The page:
Add two drops of essential oil into 4ml of neutral, unscented lotion.

As a massage oil


Blend 10-12 drops of essential oil to 30ml of carrier massage oil.

In an oil burner


To scent a room, mix three or four drops of essential oil with a little water in the dish. Then light the tea candle underneath. An oil burner is also known as a "vaporiser".

For an air-freshener


Add two drops of essential oil to 150ml warm water in a clean spray bottle.

Tips for the safe use of essential oils



    • Store all essential oils in dark glass bottles and keep them out of direct sunlight – they’re easily damaged by heat, light and humidity.

    • Essential oils shouldn’t be taken internally; they’re only for external use.

    • Always blend essential oils with a carrier oil or a neutral, unscented lotion before applying to your skin. Lavender is the only exception to this rule as it can be applied undiluted to soothe insect bites and stings as well as burns and spots.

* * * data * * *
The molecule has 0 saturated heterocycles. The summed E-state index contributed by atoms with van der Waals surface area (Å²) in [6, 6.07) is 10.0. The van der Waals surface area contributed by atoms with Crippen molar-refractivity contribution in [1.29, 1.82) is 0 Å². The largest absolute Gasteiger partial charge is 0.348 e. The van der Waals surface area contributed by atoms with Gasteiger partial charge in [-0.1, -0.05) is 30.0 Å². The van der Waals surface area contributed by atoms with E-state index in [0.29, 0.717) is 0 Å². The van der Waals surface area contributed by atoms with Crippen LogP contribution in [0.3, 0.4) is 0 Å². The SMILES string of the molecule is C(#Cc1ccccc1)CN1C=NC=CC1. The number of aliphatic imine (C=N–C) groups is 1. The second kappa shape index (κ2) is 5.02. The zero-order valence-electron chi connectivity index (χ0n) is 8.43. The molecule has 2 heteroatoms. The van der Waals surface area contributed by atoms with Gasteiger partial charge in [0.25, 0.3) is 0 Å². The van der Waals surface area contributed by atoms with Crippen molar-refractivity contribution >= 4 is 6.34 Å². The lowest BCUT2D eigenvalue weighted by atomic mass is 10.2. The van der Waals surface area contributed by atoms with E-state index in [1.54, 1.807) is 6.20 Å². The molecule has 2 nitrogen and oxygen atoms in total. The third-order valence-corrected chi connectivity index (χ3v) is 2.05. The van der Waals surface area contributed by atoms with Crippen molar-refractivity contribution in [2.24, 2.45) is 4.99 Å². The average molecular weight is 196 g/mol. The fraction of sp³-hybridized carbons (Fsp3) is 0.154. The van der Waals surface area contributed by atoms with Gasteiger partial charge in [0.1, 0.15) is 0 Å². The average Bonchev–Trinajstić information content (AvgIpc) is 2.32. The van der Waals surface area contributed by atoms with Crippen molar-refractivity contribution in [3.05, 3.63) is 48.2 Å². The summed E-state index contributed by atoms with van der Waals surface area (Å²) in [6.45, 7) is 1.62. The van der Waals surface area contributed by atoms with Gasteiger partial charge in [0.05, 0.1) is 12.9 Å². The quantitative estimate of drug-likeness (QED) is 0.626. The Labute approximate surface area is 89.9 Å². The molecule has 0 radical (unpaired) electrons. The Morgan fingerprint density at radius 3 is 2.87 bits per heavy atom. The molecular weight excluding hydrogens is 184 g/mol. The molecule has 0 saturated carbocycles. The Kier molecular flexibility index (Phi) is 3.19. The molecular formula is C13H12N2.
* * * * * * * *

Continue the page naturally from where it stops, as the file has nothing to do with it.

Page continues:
• Don’t let essential oil get into your eyes. If this happens by accident, rinse with milk or vegetable oil and consult your doctor immediately.

    • Many essential oils are photosensitisers, which means they increase the skin's reaction to the sun, making it more likely to burn. For this reason, you shouldn’t apply essential oils before going into the sun.

    • Certain essential oils may also irritate a sensitive skin. If irritation occurs, stop using the oil immediately.

    • It’s not advisable to use essential oils for a prolonged period of time as they can build up in the body.

    • Essential oils should be kept out of reach of children.

    • Essential oils are flammable. For this reason, candles and oil burners (vaporisers) should be placed on heat-resistant surfaces and shouldn’t be left unattended. Avoid using metal candle holders and burners that get very hot.

    • Pregnant women shouldn’t use essential oils without first consulting a doctor.

    • Aromatherapy massage shouldn’t be performed on people who are ill or who have torn muscles or broken bones.